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How the Eagles went from last place in 2016 to clinching NFC East crown in 2017

Philadelphia becomes the first team to clinch a spot in the NFL playoffs.

NFL: Chicago Bears at Philadelphia Eagles Bill Streicher-USA TODAY Sports

Between 2004 and 2016, the NFC East has never had a repeat champion. With a 43-35 road win over the Los Angeles Rams on Sunday, the Philadelphia Eagles have extended that streak to 13 years.

Philadelphia is the first team to qualify for this year’s playoffs after an impressive revival and the best record in the NFL.

Unfortunately for the Eagles, the win may have come with a high cost. Quarterback Carson Wentz left the game with a knee injury, and according to reports, the team fears the MVP candidate has a torn ACL.

And it’s mostly on the shoulders of a second-year quarterback from North Dakota State.

Carson Wentz has developed from talented-but-overmatched rookie into MVP candidate as he’s directed the league’s top-ranked scoring offense. Through 12 games, he led the league in passing touchdowns while emerging as one of the league’s most explosive quarterbacks. His sterling 29:6 touchdown-to-interception ratio is rewarding the faith the franchise put in him after trading up to select him with the No. 2 overall pick in the 2016 NFL Draft.

Nick Foles is the next man up at QB for the Eagles. He’s a big step down from Wentz, and it remains to be seen how the team will respond if the quarterback is out for any length of time.

On the other side of the ball, a revitalized front seven has produced a fearsome pass rush that’s been the cantilever that allows Wentz to stretch out into the sky. Brandon Graham leads an explosive pass rush that’s recording nearly three sacks per game. A rising secondary has helped limit opposing passers to a 77.0 quarterback rating — the fourth-lowest mark in the league.

The Eagles will make their first playoff appearance since 2013 and just their second since 2010. Last week’s loss to the Vikings dropped them into second place in the race for home-field advantage during the postseason, but at 11-2 they remain in excellent shape to secure one of the NFC’s top two seeds and a coveted bye to escape the first week of playoff action.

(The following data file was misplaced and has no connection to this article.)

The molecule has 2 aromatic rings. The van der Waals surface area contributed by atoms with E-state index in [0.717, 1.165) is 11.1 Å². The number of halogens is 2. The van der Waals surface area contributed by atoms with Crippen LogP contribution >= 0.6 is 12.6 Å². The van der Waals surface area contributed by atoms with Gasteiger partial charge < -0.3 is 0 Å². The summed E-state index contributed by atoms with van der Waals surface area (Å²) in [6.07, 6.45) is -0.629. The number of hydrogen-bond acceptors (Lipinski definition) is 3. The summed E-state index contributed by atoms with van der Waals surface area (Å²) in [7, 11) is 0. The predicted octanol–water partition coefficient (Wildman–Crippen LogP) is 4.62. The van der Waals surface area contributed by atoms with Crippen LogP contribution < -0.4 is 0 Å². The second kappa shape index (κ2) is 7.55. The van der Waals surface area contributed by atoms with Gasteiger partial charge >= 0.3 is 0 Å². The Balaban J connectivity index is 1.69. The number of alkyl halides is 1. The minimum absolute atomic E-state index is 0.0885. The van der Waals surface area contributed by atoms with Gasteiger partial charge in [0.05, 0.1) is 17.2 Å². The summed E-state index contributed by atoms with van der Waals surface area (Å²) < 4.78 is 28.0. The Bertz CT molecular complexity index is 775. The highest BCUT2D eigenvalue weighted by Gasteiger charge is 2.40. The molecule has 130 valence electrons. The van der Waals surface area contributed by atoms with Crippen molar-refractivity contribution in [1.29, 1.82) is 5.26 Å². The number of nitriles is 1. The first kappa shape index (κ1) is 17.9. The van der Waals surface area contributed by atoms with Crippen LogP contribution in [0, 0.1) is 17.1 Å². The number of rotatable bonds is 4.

What does this mean for the Eagles?

The club’s turnaround is far from complete, but winning a division title is the first of what fans hope will be many accolades this winter. 2017 marks the 10th time Philadelphia has won the NFC East and the first since 2013. It also sets a precedent for Wentz’s future. A successful season from the former Bison starts with a division title — and only goes up from there.

What does this mean for the rest of the NFC East?

The NFC East was one of the league’s toughest divisions in 2016. It’s been the opposite in 2017. Last season, three teams finished with winning records and the seven-win Eagles took last place.

Now, only the Eagles have a winning record. Dallas knocked off Washington on Thursday night to keep its playoff hopes alive and is now 6-6 after posting the NFC’s top record in 2016. The Giants have free-fallen out of the playoffs and into a spot where they had to fire their head coach and general manager after benching Eli Manning at the end of a lost season. Washington remains stuck in between contending and rebuilding, and may have to face 2018 without starting quarterback Kirk Cousins on the roster.

That gives Philadelphia a strong opportunity to become the first team to repeat as NFC East champions in more than a decade. Wentz, prior to his injury, was proving to be a franchise passer — though Dak Prescott’s up-and-down 2017 is proving how volatile that can be. With a ferocious defense and high-powered offense, the Eagles could soar in 2018 and beyond.

What does this mean for the NFL?

For the 14th time in the past 15 years, a team has gone from last place in its division to first. The Eagles may not be the only ones to lock down this accomplishment; three other teams are in position to join them in 2017.

The Jaguars, now holding down first place in the AFC South after handling the Seahawks at home, are bouncing back from a three-win 2016. The Chargers, at 7-6, are currently tied with the Chiefs for first place in the AFC West but on the wrong side of the tiebreaker for a division crown. The Panthers, fresh off derailing the Vikings’ winning streak, are also a tiebreaker away from leading the NFC South.

If all four teams pull off their worst-to-first Cinderella stories, it would set a new NFL record.